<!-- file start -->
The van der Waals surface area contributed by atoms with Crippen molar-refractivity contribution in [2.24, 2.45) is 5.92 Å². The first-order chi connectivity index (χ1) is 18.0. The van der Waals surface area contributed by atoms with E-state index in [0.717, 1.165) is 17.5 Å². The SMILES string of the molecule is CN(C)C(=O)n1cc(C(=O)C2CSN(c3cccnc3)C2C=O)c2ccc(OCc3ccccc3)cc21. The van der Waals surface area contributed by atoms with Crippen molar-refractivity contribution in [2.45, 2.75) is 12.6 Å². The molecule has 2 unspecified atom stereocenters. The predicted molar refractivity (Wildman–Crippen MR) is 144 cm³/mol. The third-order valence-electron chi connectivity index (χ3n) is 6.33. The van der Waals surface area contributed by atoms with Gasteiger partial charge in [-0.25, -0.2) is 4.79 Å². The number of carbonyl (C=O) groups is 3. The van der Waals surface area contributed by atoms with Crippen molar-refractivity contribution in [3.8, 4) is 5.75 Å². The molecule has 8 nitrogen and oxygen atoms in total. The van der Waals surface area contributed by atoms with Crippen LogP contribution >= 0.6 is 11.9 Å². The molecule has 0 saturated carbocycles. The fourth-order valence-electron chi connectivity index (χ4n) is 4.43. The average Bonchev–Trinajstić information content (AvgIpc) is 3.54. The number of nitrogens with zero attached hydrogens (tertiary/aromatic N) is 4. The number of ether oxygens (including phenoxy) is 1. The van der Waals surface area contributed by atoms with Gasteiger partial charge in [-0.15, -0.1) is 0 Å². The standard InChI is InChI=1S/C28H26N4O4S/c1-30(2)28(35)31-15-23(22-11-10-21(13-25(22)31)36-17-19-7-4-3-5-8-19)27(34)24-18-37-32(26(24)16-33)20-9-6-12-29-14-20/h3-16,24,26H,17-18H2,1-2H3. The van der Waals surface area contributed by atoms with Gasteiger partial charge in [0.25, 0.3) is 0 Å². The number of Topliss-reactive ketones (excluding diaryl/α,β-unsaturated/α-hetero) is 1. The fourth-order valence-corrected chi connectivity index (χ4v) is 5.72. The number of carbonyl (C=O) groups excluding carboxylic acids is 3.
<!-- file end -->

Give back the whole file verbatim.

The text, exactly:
The van der Waals surface area contributed by atoms with Crippen molar-refractivity contribution in [2.24, 2.45) is 5.92 Å². The first-order chi connectivity index (χ1) is 18.0. The van der Waals surface area contributed by atoms with E-state index in [0.717, 1.165) is 17.5 Å². The SMILES string of the molecule is CN(C)C(=O)n1cc(C(=O)C2CSN(c3cccnc3)C2C=O)c2ccc(OCc3ccccc3)cc21. The van der Waals surface area contributed by atoms with Crippen molar-refractivity contribution in [2.45, 2.75) is 12.6 Å². The molecule has 2 unspecified atom stereocenters. The predicted molar refractivity (Wildman–Crippen MR) is 144 cm³/mol. The third-order valence-electron chi connectivity index (χ3n) is 6.33. The van der Waals surface area contributed by atoms with Gasteiger partial charge in [-0.25, -0.2) is 4.79 Å². The number of carbonyl (C=O) groups is 3. The van der Waals surface area contributed by atoms with Crippen molar-refractivity contribution in [3.8, 4) is 5.75 Å². The molecule has 8 nitrogen and oxygen atoms in total. The van der Waals surface area contributed by atoms with Crippen LogP contribution >= 0.6 is 11.9 Å². The molecule has 0 saturated carbocycles. The fourth-order valence-electron chi connectivity index (χ4n) is 4.43. The average Bonchev–Trinajstić information content (AvgIpc) is 3.54. The number of nitrogens with zero attached hydrogens (tertiary/aromatic N) is 4. The number of ether oxygens (including phenoxy) is 1. The van der Waals surface area contributed by atoms with Gasteiger partial charge in [-0.15, -0.1) is 0 Å². The standard InChI is InChI=1S/C28H26N4O4S/c1-30(2)28(35)31-15-23(22-11-10-21(13-25(22)31)36-17-19-7-4-3-5-8-19)27(34)24-18-37-32(26(24)16-33)20-9-6-12-29-14-20/h3-16,24,26H,17-18H2,1-2H3. The van der Waals surface area contributed by atoms with Gasteiger partial charge in [0.25, 0.3) is 0 Å². The number of Topliss-reactive ketones (excluding diaryl/α,β-unsaturated/α-hetero) is 1. The fourth-order valence-corrected chi connectivity index (χ4v) is 5.72. The number of carbonyl (C=O) groups excluding carboxylic acids is 3.